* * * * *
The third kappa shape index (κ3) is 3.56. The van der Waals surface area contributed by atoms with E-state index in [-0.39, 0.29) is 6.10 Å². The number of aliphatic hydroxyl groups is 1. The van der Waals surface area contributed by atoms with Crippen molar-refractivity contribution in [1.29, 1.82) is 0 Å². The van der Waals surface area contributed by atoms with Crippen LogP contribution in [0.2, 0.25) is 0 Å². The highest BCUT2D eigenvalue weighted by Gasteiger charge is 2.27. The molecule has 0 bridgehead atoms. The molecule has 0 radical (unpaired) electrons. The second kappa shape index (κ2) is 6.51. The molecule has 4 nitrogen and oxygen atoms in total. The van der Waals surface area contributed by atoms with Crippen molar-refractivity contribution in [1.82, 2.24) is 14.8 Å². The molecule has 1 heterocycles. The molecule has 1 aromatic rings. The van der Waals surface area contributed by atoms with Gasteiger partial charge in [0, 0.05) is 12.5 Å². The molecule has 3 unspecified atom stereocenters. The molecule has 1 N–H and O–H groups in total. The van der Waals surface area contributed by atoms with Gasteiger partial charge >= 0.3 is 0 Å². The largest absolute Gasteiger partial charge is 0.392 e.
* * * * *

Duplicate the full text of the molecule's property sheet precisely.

The third kappa shape index (κ3) is 3.56. The van der Waals surface area contributed by atoms with E-state index in [-0.39, 0.29) is 6.10 Å². The number of aliphatic hydroxyl groups is 1. The van der Waals surface area contributed by atoms with Crippen molar-refractivity contribution in [1.29, 1.82) is 0 Å². The van der Waals surface area contributed by atoms with Crippen LogP contribution in [0.2, 0.25) is 0 Å². The highest BCUT2D eigenvalue weighted by Gasteiger charge is 2.27. The molecule has 0 bridgehead atoms. The molecule has 0 radical (unpaired) electrons. The second kappa shape index (κ2) is 6.51. The molecule has 4 nitrogen and oxygen atoms in total. The van der Waals surface area contributed by atoms with Crippen molar-refractivity contribution in [1.82, 2.24) is 14.8 Å². The molecule has 1 heterocycles. The molecule has 1 aromatic rings. The van der Waals surface area contributed by atoms with Gasteiger partial charge in [0, 0.05) is 12.5 Å². The molecule has 3 unspecified atom stereocenters. The molecule has 1 N–H and O–H groups in total. The van der Waals surface area contributed by atoms with Gasteiger partial charge >= 0.3 is 0 Å². The largest absolute Gasteiger partial charge is 0.392 e.